• The seriousness of such offense or offenses
    • The legitimate interest of the employer in protecting property and the safety and welfare of specific individuals or the general public
    • Any additional information produced by the applicant or employee, or produced on his or her behalf, in regard to his or her rehabilitation or good conduct, including but not limited to a history of positive performance and conduct on the job or in the community
  6. Changes to the Fair Chance Process:

    • Employer Active Solicitation of Information on FCA Factors. Under the prior FCA, employers were only required to solicit evidence of rehabilitation and good conduct. Now, employers must affirmatively solicit information regarding the above-described factors, which must be taken into account when making employment-related decisions.
    • More Time for Applicant to Respond to Fair Chance Notice. The time for applicants to respond to a pre-adverse action notice (which includes the employer’s written Fair Chance Analysis) is increased from three to five business days.
    • Leave Option for Employees. An employer may elect, at its discretion, to place an employee on unpaid leave during the Fair Chance Process.
    • Intentional Misrepresentation. An employer may disqualify an applicant without undertaking the Fair Chance Process if the applicant intentionally misrepresents his or her conviction history or pending criminal cases. Before taking any adverse action, the employer must provide to the applicant a copy of the information underlying the employer’s belief of such intentional misrepresentation and the applicant must be given at least five business days to respond.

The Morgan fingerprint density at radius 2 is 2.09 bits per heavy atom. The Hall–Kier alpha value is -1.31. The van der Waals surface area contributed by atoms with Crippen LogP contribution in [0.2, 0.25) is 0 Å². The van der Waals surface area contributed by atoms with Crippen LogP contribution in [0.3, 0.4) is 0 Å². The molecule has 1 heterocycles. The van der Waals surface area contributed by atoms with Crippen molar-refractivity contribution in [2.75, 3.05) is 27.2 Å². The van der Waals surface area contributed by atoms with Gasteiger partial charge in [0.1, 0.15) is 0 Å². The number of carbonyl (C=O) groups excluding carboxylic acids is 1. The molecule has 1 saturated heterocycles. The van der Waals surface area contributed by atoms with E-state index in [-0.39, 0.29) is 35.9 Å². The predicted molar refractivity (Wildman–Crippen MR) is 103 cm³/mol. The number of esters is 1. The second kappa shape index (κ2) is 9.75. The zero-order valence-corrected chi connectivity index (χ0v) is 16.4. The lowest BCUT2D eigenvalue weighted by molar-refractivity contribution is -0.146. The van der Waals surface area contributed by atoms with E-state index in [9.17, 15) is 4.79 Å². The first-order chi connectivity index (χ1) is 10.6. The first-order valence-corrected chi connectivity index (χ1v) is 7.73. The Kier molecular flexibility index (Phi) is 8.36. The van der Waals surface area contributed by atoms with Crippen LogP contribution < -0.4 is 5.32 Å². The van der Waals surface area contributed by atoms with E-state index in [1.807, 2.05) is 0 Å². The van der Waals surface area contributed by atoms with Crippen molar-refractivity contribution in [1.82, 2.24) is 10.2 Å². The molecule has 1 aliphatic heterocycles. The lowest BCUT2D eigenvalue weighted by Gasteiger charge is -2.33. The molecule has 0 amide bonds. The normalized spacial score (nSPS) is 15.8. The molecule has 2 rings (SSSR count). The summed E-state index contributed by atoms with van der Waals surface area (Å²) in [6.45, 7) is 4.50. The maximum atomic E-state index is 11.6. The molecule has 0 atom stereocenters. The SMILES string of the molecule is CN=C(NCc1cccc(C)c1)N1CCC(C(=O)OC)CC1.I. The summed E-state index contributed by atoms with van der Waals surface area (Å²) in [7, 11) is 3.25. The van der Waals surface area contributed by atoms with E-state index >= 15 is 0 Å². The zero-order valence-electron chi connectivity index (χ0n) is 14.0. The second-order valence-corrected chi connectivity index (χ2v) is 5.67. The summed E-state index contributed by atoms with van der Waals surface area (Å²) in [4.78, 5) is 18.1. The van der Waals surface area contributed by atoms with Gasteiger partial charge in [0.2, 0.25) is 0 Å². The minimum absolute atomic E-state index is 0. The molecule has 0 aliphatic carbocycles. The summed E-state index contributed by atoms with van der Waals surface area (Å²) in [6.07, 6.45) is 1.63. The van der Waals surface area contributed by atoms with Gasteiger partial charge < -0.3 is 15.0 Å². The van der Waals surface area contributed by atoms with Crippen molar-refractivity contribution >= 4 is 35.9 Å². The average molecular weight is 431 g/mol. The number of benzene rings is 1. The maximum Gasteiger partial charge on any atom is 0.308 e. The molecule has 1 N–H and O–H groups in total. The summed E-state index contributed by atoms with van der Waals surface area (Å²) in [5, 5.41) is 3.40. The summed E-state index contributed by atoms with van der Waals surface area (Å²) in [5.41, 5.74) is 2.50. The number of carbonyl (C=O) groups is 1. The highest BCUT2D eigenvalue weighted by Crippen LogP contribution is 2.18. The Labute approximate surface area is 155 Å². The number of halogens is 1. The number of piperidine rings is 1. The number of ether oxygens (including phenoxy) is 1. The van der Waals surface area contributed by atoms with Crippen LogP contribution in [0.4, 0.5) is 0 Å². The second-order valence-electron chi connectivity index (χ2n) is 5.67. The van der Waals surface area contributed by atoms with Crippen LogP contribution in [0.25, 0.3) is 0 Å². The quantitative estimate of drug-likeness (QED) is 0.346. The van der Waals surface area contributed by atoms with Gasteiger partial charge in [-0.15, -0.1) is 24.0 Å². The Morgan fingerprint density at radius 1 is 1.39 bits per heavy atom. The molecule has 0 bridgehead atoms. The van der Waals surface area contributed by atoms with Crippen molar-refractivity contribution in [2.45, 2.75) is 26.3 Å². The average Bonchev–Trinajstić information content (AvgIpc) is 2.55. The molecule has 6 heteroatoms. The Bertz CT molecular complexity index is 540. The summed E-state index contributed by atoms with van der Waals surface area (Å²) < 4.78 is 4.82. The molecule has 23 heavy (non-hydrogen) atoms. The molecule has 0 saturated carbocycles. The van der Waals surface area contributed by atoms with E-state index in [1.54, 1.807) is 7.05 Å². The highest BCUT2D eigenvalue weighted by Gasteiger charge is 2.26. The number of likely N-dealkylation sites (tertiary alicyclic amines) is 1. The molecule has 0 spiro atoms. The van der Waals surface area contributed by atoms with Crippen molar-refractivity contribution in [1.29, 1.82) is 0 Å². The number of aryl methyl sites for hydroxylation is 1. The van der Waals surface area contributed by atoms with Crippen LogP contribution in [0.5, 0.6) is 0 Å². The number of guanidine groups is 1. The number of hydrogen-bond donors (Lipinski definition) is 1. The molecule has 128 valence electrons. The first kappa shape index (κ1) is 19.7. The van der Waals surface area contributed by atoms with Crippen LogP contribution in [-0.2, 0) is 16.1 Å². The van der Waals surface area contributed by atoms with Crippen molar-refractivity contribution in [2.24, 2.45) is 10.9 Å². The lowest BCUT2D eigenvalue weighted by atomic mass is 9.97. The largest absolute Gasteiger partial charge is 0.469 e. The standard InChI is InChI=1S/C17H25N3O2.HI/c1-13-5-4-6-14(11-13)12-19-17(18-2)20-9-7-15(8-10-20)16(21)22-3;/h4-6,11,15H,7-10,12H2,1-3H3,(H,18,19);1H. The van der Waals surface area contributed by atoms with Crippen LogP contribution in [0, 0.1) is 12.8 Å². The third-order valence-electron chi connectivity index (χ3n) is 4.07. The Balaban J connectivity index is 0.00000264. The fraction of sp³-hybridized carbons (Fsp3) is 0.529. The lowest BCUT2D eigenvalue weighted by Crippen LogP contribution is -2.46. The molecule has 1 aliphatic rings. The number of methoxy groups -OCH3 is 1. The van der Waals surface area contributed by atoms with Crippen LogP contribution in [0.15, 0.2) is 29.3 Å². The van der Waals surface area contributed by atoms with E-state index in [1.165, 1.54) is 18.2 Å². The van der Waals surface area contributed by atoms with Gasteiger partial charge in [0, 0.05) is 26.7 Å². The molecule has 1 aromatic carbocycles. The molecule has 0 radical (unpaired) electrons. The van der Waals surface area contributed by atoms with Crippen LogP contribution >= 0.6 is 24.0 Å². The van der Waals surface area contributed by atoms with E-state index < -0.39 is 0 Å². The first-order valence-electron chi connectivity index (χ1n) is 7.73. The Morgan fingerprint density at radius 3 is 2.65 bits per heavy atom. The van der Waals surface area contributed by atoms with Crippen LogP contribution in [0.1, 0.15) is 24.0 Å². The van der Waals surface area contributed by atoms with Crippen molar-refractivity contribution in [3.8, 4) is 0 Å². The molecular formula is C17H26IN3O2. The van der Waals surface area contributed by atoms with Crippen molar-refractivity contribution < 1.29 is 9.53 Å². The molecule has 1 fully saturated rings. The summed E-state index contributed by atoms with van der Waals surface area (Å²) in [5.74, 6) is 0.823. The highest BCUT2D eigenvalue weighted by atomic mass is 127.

What Employers Should Do

  • Ensure that hiring managers, HR and anyone else involved in the recruitment process is familiar with the FCA’s new employer requirements and the protections extended to applicants, employees, independent contractors and freelancers. A review of the NYCCHR’s Updated FCA Guidance and the NYC FCA information page is a good place to start.
  • Ensure recruitment policies and procedures are compliant with the FCA’s amendments, including the screening and background check process, background check disclosures/authorizations, and job posting language.
  • Confirm that background check vendors understand and comply with the two-step screening process.